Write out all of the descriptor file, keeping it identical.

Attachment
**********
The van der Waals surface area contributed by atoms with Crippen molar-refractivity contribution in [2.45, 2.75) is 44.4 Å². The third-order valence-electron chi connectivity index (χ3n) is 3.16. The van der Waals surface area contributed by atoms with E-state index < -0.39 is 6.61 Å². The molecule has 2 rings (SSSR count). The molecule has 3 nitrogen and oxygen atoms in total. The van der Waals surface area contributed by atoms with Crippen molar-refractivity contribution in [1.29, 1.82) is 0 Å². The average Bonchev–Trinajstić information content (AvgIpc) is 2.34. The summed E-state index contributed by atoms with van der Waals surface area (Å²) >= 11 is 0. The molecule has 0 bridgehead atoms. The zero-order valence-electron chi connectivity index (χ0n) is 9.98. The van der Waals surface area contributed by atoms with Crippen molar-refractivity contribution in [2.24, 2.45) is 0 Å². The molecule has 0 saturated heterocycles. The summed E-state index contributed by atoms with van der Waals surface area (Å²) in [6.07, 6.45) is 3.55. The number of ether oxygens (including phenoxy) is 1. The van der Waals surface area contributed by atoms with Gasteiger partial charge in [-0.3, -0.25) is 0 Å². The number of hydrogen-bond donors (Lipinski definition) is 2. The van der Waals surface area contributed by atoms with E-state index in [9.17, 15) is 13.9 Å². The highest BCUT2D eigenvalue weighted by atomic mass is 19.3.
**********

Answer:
The van der Waals surface area contributed by atoms with Crippen molar-refractivity contribution in [2.45, 2.75) is 44.4 Å². The third-order valence-electron chi connectivity index (χ3n) is 3.16. The van der Waals surface area contributed by atoms with E-state index < -0.39 is 6.61 Å². The molecule has 2 rings (SSSR count). The molecule has 3 nitrogen and oxygen atoms in total. The van der Waals surface area contributed by atoms with Crippen molar-refractivity contribution in [1.29, 1.82) is 0 Å². The average Bonchev–Trinajstić information content (AvgIpc) is 2.34. The summed E-state index contributed by atoms with van der Waals surface area (Å²) >= 11 is 0. The molecule has 0 bridgehead atoms. The zero-order valence-electron chi connectivity index (χ0n) is 9.98. The van der Waals surface area contributed by atoms with Crippen molar-refractivity contribution in [2.24, 2.45) is 0 Å². The molecule has 0 saturated heterocycles. The summed E-state index contributed by atoms with van der Waals surface area (Å²) in [6.07, 6.45) is 3.55. The number of ether oxygens (including phenoxy) is 1. The van der Waals surface area contributed by atoms with Gasteiger partial charge in [-0.3, -0.25) is 0 Å². The number of hydrogen-bond donors (Lipinski definition) is 2. The van der Waals surface area contributed by atoms with E-state index in [9.17, 15) is 13.9 Å². The highest BCUT2D eigenvalue weighted by atomic mass is 19.3.